Mortenson stresses the need to build relationships
Top: Greg Mortenson, best-selling author, addresses attendees during the second plenary session on 21 June at the RI Convention in Montréal.
Bottom: Father Marciano "Rocky" Evangelista, founder of the Tuloy Foundation Inc., talks to Rotarians about the urgency of helping street children. Photos by Monika Lozinska-Lee/Rotary Images
Greg Mortenson, best-selling author of Three Cups of Tea and cofounder of the nonprofit Central Asia Institute, encouraged Rotarians on 21 June to keep working to make the world a better place and thanked Rotary for its efforts to eradicate polio in Afghanistan and Pakistan.
Speaking during the second plenary session of the 2010 RI Convention in Montréal, Québec, Canada, Mortenson stressed the similarities between how his organization works and how Rotarians operate, especially the importance of building relationships and involving local leaders.
"All of us here, as Rotarians or honorary Rotarians, we are compelled to help people," he said. "The real key -- and Rotarians do this -- is that it’s not about helping, but it’s about empowering people. And when you empower people, then you can make a change in the world."
The Central Asia Institute has been empowering villages throughout Afghanistan and Pakistan to combat illiteracy by building schools for children, especially for girls who have been denied an education. Mortenson shared that there are now more than nine million children in school in Afghanistan, 2.9 million of those girls, compared with only 800,000 children, mostly boys, 10 years ago.
"We can drop bombs, we can surge troops, we can put in electricity, we can build roads, we can put in computers. But if girls are not educated, society will never change," he said. "In Africa as a child, I learned a proverb. It says, 'If we educate a boy, we educate an individual. But if we educate a girl, we educate a community.'"
Mortenson said he learned a powerful lesson from an elder named Haji Ali in Korphe, Pakistan, a village he described in Three Cups of Tea. After watching Mortenson struggle for almost three years to build a school, Ali told him that he needed to sit down, be quiet, and let the villagers do the work.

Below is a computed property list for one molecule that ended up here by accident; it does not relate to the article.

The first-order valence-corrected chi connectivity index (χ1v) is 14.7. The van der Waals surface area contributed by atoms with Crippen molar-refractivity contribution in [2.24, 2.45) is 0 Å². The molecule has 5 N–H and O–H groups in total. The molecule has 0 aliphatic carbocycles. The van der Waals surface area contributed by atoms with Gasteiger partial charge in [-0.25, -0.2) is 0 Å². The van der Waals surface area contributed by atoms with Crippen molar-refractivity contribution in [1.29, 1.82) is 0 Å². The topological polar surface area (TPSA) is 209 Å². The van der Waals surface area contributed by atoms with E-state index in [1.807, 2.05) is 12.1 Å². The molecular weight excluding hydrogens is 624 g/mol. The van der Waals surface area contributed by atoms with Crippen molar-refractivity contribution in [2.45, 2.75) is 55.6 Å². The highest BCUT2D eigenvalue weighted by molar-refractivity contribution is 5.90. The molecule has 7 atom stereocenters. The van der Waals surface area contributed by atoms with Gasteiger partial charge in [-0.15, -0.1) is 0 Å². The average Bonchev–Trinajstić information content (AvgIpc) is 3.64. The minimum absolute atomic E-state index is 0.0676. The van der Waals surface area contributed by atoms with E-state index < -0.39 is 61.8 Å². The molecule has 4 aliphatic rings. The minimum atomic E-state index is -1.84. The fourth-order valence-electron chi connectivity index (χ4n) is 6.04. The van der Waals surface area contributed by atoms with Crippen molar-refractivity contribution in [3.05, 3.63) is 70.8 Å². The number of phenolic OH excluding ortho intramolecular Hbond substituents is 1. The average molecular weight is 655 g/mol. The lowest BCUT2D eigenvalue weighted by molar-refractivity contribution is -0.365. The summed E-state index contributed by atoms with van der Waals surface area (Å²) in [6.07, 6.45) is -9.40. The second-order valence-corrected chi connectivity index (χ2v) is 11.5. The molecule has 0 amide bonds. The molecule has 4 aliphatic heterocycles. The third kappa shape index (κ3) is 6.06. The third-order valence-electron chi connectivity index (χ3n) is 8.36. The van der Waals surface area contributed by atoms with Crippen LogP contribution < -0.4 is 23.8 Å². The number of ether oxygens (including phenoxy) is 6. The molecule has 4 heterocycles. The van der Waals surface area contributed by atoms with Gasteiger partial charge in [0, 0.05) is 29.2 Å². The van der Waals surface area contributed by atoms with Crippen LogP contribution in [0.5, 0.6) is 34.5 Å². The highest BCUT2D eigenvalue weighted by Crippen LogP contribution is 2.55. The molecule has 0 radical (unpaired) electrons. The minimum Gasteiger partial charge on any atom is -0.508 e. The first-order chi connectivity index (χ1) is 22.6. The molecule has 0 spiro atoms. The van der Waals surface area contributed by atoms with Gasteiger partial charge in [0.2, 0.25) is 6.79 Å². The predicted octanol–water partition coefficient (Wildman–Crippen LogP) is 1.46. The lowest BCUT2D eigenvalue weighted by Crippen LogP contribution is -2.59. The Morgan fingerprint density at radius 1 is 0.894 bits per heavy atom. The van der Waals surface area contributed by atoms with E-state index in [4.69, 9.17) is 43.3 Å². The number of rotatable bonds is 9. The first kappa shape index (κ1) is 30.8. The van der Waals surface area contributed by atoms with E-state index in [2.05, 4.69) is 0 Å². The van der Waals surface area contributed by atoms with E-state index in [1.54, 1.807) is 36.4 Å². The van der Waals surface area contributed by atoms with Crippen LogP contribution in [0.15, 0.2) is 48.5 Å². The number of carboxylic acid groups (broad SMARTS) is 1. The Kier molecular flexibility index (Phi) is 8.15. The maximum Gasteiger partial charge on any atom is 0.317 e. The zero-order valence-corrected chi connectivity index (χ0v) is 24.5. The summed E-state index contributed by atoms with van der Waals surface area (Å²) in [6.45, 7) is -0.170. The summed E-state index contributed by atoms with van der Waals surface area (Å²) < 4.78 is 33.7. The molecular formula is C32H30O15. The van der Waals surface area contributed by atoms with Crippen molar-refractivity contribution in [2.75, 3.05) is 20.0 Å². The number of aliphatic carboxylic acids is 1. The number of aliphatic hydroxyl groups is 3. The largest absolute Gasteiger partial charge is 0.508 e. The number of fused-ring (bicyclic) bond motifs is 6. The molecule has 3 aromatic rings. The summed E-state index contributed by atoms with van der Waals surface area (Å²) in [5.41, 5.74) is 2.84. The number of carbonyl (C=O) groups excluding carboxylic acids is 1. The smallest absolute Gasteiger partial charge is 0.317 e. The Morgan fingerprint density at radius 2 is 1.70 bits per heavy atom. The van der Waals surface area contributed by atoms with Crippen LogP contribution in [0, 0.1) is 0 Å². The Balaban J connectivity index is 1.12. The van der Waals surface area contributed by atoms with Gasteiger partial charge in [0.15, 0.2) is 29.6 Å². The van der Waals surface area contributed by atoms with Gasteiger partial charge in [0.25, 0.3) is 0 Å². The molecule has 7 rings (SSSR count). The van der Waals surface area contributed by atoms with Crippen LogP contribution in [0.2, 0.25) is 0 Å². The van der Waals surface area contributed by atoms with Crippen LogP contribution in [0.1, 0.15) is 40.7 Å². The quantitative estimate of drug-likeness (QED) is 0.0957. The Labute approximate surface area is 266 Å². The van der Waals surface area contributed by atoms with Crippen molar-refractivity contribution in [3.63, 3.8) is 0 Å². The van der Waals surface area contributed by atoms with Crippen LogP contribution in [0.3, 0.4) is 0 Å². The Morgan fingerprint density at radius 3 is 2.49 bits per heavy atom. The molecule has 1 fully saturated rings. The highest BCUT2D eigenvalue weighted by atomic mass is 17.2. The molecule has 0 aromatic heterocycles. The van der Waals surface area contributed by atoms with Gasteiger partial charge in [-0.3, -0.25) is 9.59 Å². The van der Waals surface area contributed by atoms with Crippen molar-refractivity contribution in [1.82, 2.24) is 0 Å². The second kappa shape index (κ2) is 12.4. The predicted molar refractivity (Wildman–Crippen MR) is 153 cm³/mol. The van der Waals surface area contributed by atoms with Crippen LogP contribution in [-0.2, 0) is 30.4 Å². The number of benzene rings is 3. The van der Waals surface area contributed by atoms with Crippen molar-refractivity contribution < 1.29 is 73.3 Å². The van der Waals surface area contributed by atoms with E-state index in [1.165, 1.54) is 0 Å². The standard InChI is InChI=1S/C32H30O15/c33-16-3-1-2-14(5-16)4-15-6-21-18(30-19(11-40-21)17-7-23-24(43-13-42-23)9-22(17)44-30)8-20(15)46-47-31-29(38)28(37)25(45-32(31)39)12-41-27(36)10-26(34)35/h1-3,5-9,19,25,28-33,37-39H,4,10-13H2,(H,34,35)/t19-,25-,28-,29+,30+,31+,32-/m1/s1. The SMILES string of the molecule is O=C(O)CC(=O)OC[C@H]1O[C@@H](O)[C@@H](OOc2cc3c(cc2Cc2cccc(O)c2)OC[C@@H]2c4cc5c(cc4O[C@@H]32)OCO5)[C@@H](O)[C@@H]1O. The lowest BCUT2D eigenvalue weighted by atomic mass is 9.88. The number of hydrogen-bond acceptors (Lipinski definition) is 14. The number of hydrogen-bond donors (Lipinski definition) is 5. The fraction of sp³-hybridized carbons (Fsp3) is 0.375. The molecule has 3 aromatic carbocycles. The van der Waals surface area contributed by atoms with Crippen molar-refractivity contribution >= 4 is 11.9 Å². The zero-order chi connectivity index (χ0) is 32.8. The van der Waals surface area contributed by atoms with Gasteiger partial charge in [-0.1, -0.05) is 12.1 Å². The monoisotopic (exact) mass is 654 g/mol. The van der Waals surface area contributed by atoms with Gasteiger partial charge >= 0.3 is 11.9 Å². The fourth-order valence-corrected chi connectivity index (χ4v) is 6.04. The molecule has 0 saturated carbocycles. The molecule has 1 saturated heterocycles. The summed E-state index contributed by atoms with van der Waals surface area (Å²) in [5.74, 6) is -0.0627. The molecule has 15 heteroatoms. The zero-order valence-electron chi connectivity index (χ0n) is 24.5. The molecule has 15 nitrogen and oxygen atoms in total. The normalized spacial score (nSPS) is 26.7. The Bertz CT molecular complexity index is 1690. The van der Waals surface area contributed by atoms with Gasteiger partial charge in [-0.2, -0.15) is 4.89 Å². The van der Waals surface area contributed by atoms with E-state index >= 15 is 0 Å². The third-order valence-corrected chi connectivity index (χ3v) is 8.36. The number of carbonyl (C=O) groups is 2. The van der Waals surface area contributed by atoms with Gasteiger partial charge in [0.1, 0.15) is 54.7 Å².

"He took my plumb line, he took my receipts and records, and he locked them up and came back and said, 'There, everything will be fine,'" Mortenson recalled. "Of course, I was horrified. Guess what happened? Six weeks later, the Korphe school got built.
"What that does, as you know with many of your efforts, is that it ensures local buy-in," he added.
Rotarians also heard from Father Marciano "Rocky" Evangelista, a member of the Rotary Club of Alabang, Metro Manila, Philippines, and founder of the Tuloy Foundation Inc., who spoke about the urgency of helping street children.
"Children in distress cannot wait," Evangelista said. "For you or me, what is a day or two? But for a child who is slowly being toughened and hardened by the harsh realities of the school of the streets, waiting is a luxury that he or she cannot afford."
The Tuloy Foundation takes in street children from the ages of 9 to 18 and provides them with vocational training tailored to each child. From a one-room facility that helped 12 children in 1993, the organization has grown to a 4.5-hectare compound that serves about 700 youth.
"But we cannot sit back and relax. I know the smell of misery from wandering the streets at night with volunteers to seek out street children," Evangelista said. "And let me tell you, the smell never leaves you. I will never forget that there are still children in the street."